good grief, bad sadness

“The trouble is, you think you have time.” from Jack Kornfield’s Buddha’s Little Instruction Book (1994)

Pretty soon after my mother died, I wrote about it; it’s what I do, I write. One of the things I wrote was a description of her dying and death. I’m glad I did it then, I couldn’t do it as fearlessly now. I was manic then and it was still all far too real. Corporeal. Now its visceral, of course. It’s almost two years now and still hurts like a something that hurts more than anything else in your life. Childbirth or a migraine, I suppose.

“There is no task as urgent for us as to learn daily how to die, but our knowledge of death is not increased by the renunciation of life; only the ripe fruit of the here and now that has been seized and bitten will spread its indescribable taste in us.” Rainer Maria Rilke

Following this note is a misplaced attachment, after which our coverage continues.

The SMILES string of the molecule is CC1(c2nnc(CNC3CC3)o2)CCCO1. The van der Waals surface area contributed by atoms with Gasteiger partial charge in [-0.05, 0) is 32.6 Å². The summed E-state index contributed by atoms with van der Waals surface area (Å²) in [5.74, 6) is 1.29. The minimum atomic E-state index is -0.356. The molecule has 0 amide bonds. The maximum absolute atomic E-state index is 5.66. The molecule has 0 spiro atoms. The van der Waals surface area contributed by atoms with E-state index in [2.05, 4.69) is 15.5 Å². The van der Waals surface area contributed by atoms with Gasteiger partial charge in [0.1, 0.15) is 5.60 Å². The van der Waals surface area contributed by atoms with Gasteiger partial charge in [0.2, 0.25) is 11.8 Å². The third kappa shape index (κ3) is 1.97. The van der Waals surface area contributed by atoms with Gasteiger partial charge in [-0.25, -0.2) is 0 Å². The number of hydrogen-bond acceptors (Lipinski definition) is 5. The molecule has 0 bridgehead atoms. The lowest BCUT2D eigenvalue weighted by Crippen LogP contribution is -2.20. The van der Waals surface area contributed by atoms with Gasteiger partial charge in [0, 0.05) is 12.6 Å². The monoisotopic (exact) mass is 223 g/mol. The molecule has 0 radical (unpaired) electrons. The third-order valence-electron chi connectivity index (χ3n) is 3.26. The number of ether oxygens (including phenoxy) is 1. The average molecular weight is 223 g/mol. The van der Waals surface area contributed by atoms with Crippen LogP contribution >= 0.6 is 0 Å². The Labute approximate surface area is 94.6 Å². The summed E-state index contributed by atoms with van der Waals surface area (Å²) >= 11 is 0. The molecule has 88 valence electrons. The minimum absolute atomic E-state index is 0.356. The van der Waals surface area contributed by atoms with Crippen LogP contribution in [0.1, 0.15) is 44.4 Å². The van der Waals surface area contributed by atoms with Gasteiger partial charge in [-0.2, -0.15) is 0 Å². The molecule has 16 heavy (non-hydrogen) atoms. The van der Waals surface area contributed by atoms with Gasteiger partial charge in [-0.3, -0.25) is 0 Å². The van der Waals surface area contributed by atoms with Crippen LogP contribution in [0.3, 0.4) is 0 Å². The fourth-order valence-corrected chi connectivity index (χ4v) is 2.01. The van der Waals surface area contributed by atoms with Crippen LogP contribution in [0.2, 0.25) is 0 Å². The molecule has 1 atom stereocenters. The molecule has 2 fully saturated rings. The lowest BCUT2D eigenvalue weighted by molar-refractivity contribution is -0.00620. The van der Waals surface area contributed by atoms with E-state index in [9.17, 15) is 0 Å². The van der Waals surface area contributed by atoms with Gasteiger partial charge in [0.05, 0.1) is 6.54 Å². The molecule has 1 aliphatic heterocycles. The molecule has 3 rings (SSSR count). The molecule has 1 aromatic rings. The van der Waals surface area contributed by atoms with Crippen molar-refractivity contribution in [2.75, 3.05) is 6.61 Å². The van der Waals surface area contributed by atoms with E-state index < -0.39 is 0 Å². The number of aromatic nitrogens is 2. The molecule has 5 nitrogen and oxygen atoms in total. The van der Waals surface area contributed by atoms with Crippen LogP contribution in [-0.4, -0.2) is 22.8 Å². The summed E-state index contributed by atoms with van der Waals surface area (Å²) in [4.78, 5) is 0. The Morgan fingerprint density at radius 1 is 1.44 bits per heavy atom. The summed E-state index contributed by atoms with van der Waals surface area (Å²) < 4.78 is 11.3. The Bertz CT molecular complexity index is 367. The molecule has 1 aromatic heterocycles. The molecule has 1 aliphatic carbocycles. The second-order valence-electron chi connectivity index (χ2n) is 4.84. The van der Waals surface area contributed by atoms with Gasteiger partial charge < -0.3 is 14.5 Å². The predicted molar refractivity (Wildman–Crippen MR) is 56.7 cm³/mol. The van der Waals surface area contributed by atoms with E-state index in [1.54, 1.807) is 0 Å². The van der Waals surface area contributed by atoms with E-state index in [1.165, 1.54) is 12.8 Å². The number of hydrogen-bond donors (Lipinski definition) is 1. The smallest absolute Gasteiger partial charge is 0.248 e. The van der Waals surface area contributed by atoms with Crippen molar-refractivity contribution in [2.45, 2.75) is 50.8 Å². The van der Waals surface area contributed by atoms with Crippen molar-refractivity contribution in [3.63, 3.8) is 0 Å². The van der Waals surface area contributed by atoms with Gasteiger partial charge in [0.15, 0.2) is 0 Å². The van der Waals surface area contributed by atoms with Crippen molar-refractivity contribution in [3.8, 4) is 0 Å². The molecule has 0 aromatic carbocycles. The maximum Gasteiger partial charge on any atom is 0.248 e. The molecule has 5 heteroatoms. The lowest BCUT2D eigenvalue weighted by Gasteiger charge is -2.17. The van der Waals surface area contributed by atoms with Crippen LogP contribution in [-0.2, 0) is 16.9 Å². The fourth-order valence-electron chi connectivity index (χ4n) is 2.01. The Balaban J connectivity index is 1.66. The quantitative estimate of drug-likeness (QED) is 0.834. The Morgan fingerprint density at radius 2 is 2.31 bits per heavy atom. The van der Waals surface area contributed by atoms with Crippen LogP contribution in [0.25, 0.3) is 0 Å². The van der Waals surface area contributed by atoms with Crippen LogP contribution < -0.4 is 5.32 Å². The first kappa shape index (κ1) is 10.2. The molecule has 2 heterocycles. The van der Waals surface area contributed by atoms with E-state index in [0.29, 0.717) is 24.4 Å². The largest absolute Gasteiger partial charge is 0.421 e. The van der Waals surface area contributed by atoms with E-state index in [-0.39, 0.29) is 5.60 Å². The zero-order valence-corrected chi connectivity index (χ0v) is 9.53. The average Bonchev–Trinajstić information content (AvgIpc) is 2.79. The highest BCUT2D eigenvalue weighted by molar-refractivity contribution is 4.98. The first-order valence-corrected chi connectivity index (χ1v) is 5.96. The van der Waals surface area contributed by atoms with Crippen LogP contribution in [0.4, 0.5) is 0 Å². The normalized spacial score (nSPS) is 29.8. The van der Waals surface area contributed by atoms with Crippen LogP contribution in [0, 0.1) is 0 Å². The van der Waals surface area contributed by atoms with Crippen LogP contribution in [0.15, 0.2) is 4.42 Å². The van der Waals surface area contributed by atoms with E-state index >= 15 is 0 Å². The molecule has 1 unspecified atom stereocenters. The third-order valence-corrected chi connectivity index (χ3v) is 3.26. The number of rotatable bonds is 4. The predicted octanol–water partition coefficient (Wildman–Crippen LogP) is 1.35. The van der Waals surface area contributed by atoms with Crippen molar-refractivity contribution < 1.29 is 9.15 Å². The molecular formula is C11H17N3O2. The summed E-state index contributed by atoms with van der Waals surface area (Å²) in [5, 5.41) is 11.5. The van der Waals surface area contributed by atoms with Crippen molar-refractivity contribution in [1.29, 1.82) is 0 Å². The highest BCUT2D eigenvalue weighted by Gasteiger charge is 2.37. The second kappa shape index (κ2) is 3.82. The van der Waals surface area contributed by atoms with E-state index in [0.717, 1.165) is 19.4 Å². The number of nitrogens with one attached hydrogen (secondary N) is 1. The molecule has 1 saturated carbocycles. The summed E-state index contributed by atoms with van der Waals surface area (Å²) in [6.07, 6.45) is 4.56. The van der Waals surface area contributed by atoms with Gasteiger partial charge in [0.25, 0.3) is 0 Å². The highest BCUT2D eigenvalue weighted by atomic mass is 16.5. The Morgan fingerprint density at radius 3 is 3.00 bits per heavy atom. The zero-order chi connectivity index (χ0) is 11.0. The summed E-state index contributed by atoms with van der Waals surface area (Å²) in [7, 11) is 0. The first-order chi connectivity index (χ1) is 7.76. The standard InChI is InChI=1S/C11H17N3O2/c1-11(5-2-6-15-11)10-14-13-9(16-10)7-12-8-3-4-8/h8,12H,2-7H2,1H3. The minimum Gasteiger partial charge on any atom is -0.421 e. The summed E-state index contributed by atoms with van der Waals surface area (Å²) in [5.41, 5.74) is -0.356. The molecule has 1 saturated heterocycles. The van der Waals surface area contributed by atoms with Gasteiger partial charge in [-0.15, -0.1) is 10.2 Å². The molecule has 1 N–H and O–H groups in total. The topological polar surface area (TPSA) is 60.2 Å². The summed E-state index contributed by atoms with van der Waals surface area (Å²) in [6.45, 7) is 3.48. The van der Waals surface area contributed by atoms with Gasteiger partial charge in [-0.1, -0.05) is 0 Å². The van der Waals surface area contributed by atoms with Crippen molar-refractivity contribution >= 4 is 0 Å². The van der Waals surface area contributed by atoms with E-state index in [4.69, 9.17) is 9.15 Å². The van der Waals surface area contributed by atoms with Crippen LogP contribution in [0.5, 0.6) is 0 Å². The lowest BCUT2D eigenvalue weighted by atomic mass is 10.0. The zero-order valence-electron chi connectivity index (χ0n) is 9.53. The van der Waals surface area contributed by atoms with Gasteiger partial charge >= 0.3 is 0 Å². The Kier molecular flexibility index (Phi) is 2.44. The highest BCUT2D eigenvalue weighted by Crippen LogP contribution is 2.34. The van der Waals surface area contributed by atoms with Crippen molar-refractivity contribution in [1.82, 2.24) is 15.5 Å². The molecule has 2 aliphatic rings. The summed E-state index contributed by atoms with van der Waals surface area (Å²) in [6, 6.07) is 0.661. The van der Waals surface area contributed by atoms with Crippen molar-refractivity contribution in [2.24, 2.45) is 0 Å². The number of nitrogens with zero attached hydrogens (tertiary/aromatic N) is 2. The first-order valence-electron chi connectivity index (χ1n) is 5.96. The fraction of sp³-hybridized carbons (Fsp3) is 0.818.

(Despite his beliefs being light years from mine, I love René Karl Wilhelm Johann Josef Maria Rilke’s mind a lot. And he wrote a fair amount about death.)

It’s the ripe fruit, that I have lost since she died. I have renounced life like an emo adolescent, because the world without her still feels wrong. Longetivity is pretty good in my family, I always thought she’d very likely make 90 … well she didn’t make very old bones at all; she didn’t even see 70.

We had a tumultuous relationship, the way that only mothers and daughters can. I cursed her, she despaired, I angered her, she hurt me. She loved me like a tiger and would have stopped a bullet for me. Nextofkin and I were that loyal to her too. It was just the three of us, in so many ways. And yes, in some ways it still is, but it’s so, so lonely without her.